Urban spaces are sites of dynamic connection, but may also be defined by their established boundaries. Walls and fences are just some of the forms of demarcation; legacies of inequality also forcefully structure cities. From Berlin to Birmingham, modern history is rife with examples of urban segregation that is both architecturally built and socially inscribed. The daily life of a city includes zones of separation influenced by race, gender, sexuality, and class, while interaction across and within transnational cultural spaces remaps our understandings of global borders. Further, the expanding prison industrial complex is another prominent example of internal division in which narratives of freedom and repression are jointly expressed. But even with histories of struggle, cities continue to be ideal locales from which to transform communities, where individuals can work across lines of difference and pursue collective grassroots projects. Digital tools designed for cityscapes also offer new ways to explore and revise legacies of division. This writing course will approach the topic of divided cities through a range of interdisciplinary cultural approaches and comparative 20th- and 21st-century case studies. Our course readings include selections from such works as Carl Nightengale’s Segregation: A World History of Divided Cities, Teresa Caldeira’s City of Walls, Ruth Gilmore’s Golden Gulag, Michael Katz’s Why Don’t American Cities Burn, and Peter Schneider’s Wall Jumper. In addition to regular writing assignments, our class will take several class field trips to sites in Philadelphia, with the city serving as one of our primary sources for this course.
WRPR 156a Good Guys and Gals? Quaker Imagery in Fiction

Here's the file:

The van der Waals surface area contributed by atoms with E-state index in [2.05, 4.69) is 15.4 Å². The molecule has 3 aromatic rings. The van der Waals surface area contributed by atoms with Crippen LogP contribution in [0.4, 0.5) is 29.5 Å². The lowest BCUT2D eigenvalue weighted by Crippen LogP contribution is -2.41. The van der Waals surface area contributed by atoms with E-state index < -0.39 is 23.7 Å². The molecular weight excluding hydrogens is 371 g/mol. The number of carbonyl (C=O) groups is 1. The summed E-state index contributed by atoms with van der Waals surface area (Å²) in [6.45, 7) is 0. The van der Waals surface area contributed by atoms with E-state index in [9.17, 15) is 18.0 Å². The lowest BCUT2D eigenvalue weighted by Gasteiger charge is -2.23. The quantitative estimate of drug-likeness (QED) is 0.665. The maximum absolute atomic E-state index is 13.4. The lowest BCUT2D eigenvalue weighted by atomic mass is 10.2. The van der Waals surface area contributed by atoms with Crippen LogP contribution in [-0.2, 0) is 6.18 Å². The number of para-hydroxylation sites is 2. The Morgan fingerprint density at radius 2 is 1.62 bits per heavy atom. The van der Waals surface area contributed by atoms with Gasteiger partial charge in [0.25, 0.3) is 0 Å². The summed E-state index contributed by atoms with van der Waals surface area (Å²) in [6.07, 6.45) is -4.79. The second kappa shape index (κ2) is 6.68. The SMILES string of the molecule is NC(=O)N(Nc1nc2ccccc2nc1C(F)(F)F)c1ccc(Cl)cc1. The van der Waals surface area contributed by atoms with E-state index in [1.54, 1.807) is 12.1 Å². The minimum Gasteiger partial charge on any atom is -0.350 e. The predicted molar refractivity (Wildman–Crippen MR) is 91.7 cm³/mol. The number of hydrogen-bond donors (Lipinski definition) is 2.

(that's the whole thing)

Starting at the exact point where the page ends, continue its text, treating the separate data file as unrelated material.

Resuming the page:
What have been the literary “uses” of Quaker ideas and images in fiction? How have these changed over time? Fiction-writers often use codified images such as Biblical characters, landscapes, serpents or other animals, in order to promote a certain mood or sub-text in their readers' minds. And religion is often the overt or hidden agenda for fiction-writers—with the “journey” through life, its concomitant challenges, and the conquest of those challenges bringing the reader to a dramatic conclusion. But Quakers, so few in number (only a few hundred thousand of us in the entire world!) don’t show up in fiction very often. This is partly because early Quakers banned the writing and reading of fiction. Yet, as early as 1810, Quakers DO appear in fiction—both as authors and characters. Here on the Haverford campus, with its Quaker heritage and traditions, is housed perhaps the largest collection of “Quaker” novels anywhere in the world—fiction by or about Quakers, often populated with characters whose “Quakerliness” is designed to evoke a certain mood, message, or subtext. For some authors, Quakers became stand-ins for virtue. For others, the Quaker image is of the troublemaker, the nay-sayer, the haughty, unbending zealot. In this course we will read excerpts from an array of Quaker fiction. Then, through class discussions, written essays, and through considering each others’ writing, students will explore how commentators have interpreted the meaning of "Quakerness" in literature." Though this is not a “history” course per se, students will emerge from the course with sharpened skills in historical inquiry and research.